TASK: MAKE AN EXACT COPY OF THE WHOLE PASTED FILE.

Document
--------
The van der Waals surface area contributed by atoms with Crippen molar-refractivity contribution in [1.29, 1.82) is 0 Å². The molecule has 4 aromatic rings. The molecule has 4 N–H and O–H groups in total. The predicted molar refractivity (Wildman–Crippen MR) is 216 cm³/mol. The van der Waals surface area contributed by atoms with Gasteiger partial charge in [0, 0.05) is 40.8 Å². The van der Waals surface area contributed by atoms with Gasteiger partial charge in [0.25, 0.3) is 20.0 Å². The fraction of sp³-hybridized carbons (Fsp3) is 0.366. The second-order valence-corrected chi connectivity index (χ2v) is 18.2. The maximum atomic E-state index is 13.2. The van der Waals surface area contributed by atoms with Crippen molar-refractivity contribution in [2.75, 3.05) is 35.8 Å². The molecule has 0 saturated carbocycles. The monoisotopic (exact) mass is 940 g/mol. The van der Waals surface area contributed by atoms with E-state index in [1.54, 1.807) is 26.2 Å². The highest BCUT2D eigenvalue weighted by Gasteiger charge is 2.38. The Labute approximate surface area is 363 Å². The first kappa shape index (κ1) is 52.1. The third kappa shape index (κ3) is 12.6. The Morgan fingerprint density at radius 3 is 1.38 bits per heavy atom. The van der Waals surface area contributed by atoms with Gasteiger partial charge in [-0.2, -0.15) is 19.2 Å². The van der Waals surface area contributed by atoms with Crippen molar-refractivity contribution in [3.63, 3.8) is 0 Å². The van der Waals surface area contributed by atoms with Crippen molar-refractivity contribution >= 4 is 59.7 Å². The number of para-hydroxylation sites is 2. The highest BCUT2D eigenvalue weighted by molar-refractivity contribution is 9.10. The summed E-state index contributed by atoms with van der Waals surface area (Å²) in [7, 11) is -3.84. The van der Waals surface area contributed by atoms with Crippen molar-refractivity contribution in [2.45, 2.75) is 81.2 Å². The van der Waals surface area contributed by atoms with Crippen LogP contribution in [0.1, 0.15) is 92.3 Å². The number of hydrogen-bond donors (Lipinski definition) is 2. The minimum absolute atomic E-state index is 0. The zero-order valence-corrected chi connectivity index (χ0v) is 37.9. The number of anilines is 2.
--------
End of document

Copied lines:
The van der Waals surface area contributed by atoms with Crippen molar-refractivity contribution in [1.29, 1.82) is 0 Å². The molecule has 4 aromatic rings. The molecule has 4 N–H and O–H groups in total. The predicted molar refractivity (Wildman–Crippen MR) is 216 cm³/mol. The van der Waals surface area contributed by atoms with Gasteiger partial charge in [0, 0.05) is 40.8 Å². The van der Waals surface area contributed by atoms with Gasteiger partial charge in [0.25, 0.3) is 20.0 Å². The fraction of sp³-hybridized carbons (Fsp3) is 0.366. The second-order valence-corrected chi connectivity index (χ2v) is 18.2. The maximum atomic E-state index is 13.2. The van der Waals surface area contributed by atoms with Crippen molar-refractivity contribution in [2.75, 3.05) is 35.8 Å². The molecule has 0 saturated carbocycles. The monoisotopic (exact) mass is 940 g/mol. The van der Waals surface area contributed by atoms with E-state index in [1.54, 1.807) is 26.2 Å². The highest BCUT2D eigenvalue weighted by Gasteiger charge is 2.38. The Labute approximate surface area is 363 Å². The first kappa shape index (κ1) is 52.1. The third kappa shape index (κ3) is 12.6. The Morgan fingerprint density at radius 3 is 1.38 bits per heavy atom. The van der Waals surface area contributed by atoms with Gasteiger partial charge in [-0.2, -0.15) is 19.2 Å². The van der Waals surface area contributed by atoms with Crippen molar-refractivity contribution in [3.63, 3.8) is 0 Å². The van der Waals surface area contributed by atoms with Crippen molar-refractivity contribution >= 4 is 59.7 Å². The number of para-hydroxylation sites is 2. The highest BCUT2D eigenvalue weighted by molar-refractivity contribution is 9.10. The summed E-state index contributed by atoms with van der Waals surface area (Å²) in [7, 11) is -3.84. The van der Waals surface area contributed by atoms with Crippen molar-refractivity contribution in [2.45, 2.75) is 81.2 Å². The van der Waals surface area contributed by atoms with Crippen LogP contribution in [0.1, 0.15) is 92.3 Å². The number of hydrogen-bond donors (Lipinski definition) is 2. The minimum absolute atomic E-state index is 0. The zero-order valence-corrected chi connectivity index (χ0v) is 37.9. The number of anilines is 2.